What did you like most about the SFS experience?
Hands down the best part of this semester has been the opportunity to build lifelong relationships with students and staff here in Panama. Living in such a close-knit environment has really impacted the group dynamics here on Isla Solarte and over the past three months we have all become a family.
You’ve been in the country for a full semester – tell us your impressions of it now.
Although we have spent the past three months in Panama… Bocas del Toro is a world of its own. Getting to experience such a culturally diverse town filled with kind and caring people has become one of the most memorable times of my life. The Bocas del Toro archipelago is a beautiful Caribbean island setting which has allowed students here to experience the marine life, forest ecosystems, and Central American culture all at once. Even though the tourism industry is booming in town, Bocas remains a well-kept secret getaway that I cannot wait to visit again someday.
What is life at the field station really like? What are the best and the most challenging parts of living at a remote field station?
Living at a remote field station has been such a valuable experience and a lesson in teamwork and flexibility. One of the best parts of living in close quarters with everyone are the friendships that have developed over the past three months. The environment really is almost like camp and we have so much fun together every day. However, that same camp dynamic can be a challenge when it comes time to try to study or find alone time. Overall, we have learned to all work together like a well-oiled machine in order to keep the inn running smoothly.
What ended up being your biggest challenge this semester both academically and culturally?
The biggest challenge I have faced culturally is also related to living in a remote field station and that is finding the time to fully immerse myself in the local culture and language. Over the past three months we have all met many people on various islands and in Bocas Town, but because of the academically rigorous schedule it is hard to truly build relationships with people over a long period of time because we simply are on Isla Solarte more often than not.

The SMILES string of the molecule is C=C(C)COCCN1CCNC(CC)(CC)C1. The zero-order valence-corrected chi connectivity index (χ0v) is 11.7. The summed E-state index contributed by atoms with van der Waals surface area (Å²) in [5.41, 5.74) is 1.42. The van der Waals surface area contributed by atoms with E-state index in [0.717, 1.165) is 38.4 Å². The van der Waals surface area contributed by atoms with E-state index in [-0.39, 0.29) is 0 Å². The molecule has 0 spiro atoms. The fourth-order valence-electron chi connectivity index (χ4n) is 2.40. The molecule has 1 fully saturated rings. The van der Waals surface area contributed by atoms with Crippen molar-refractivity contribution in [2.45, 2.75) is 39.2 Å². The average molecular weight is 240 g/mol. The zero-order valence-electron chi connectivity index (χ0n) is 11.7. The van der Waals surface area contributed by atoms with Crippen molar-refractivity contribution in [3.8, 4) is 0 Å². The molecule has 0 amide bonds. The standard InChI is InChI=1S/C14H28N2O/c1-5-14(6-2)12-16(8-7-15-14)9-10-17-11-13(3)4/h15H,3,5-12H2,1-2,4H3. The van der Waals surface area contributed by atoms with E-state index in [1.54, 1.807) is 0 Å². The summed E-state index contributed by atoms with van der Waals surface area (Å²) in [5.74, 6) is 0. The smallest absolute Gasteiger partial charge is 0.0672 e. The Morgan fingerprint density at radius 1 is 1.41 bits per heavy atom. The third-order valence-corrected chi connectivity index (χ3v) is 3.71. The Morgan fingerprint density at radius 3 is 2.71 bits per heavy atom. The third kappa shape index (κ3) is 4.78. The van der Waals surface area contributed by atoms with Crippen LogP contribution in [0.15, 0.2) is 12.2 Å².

Additionally, although we took Spanish lessons intensively at the beginning of the semester, it was a challenge to continue practicing effectively throughout the next two months. Academically, one of the biggest challenges has been deciding what my Directed Research project should focus on and then planning that research. This has been one of my first experiences with hands-on self-directed research in a field setting and it has been very rewarding project, but was also difficult getting started.
What is the best memory you have from the semester? Give some highlights.
Some of the best memories I have from this semester in Panama are the holidays and events we have had the chance to experience in Bocas Town. The first month we were here was the Feria del Mar which we visited with our Spanish classes. The fair was next to the beach and filled with local crafts, foods, and music! Throughout November there were many holidays: Remembrance Day, Panama’s Independence from Columbia, Flag Day, Colon Day, Grito del Los Santos, Bocas Day, Bastimentos Day, and finally Independence from Spain.
Being able to participate in these holidays in town was the experience of a lifetime. Each holiday was filled with bands, drums, music, food, and people visiting from all over the country. Being present for these days was also a great way to practice Spanish and learn more about Panamanian culture firsthand.
Give three adjectives that best describes how you are feeling right now.
Fulfilled; sad to leave; ready to go to the beach